Maternal Experiences with Everyday Discrimination and Infant Birth Weight: A Test of Mediators and Moderators Among Young, Urban Women of Color
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Racial/ethnic disparities in birth weight persist within the USA.
The purpose of this study is to examine the association between maternal everyday discrimination and infant birth weight among young, urban women of color as well as mediators (depressive symptoms, pregnancy distress, and pregnancy symptoms) and moderators (age, race/ethnicity, and attributions of discrimination) of this association.
A total of 420 women participated (14–21 years old; 62 % Latina, 38 % Black), completing measures of everyday discrimination and moderators during their second trimester of pregnancy and mediators during their third trimester. Birth weight was primarily recorded from medical record review.
Path analysis demonstrated that everyday discrimination was associated with lower birth weight. Depressive symptoms mediated this relationship, and no tested factors moderated this relationship.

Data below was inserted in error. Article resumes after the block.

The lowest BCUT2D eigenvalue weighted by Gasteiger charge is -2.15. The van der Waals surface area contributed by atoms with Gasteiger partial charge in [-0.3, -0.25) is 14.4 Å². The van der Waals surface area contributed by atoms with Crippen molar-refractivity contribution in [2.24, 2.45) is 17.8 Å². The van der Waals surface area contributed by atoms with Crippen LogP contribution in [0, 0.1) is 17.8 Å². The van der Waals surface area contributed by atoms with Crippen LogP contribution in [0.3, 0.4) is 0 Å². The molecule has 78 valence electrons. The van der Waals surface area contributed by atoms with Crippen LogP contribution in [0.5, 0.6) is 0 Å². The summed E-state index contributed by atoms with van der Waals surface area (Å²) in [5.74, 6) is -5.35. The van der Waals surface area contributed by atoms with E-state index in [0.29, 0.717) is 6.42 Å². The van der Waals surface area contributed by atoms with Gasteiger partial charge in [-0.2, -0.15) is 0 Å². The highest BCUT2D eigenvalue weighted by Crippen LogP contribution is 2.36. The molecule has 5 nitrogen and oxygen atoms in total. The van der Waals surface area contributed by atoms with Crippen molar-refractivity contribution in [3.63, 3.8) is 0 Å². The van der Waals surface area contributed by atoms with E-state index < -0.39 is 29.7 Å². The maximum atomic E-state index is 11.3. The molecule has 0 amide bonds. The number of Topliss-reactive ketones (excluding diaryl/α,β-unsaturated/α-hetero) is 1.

Given the association between birth weight and health across the lifespan, it is critical to reduce discrimination directed at young, urban women of color so that all children can begin life with greater promise for health.
KeywordsEveryday discrimination Birth weight Depressive symptoms Pregnancy distress Adolescents Pregnancy
The project described was supported by grants from the National Institute of Mental Health, including R01MH074399, a research grant that funded the study, and T32MH020031, a training grant that funded Dr. Earnshaw’s effort. The content is solely the responsibility of the authors and does not necessarily represent the official views of the National Institute of Mental Health or the National Institutes of Health. The authors thank three anonymous reviewers and Dr. Laura Bogart for their helpful comments on earlier versions of this manuscript.
Conflict of Interest
The authors have no conflict of interest to disclose.
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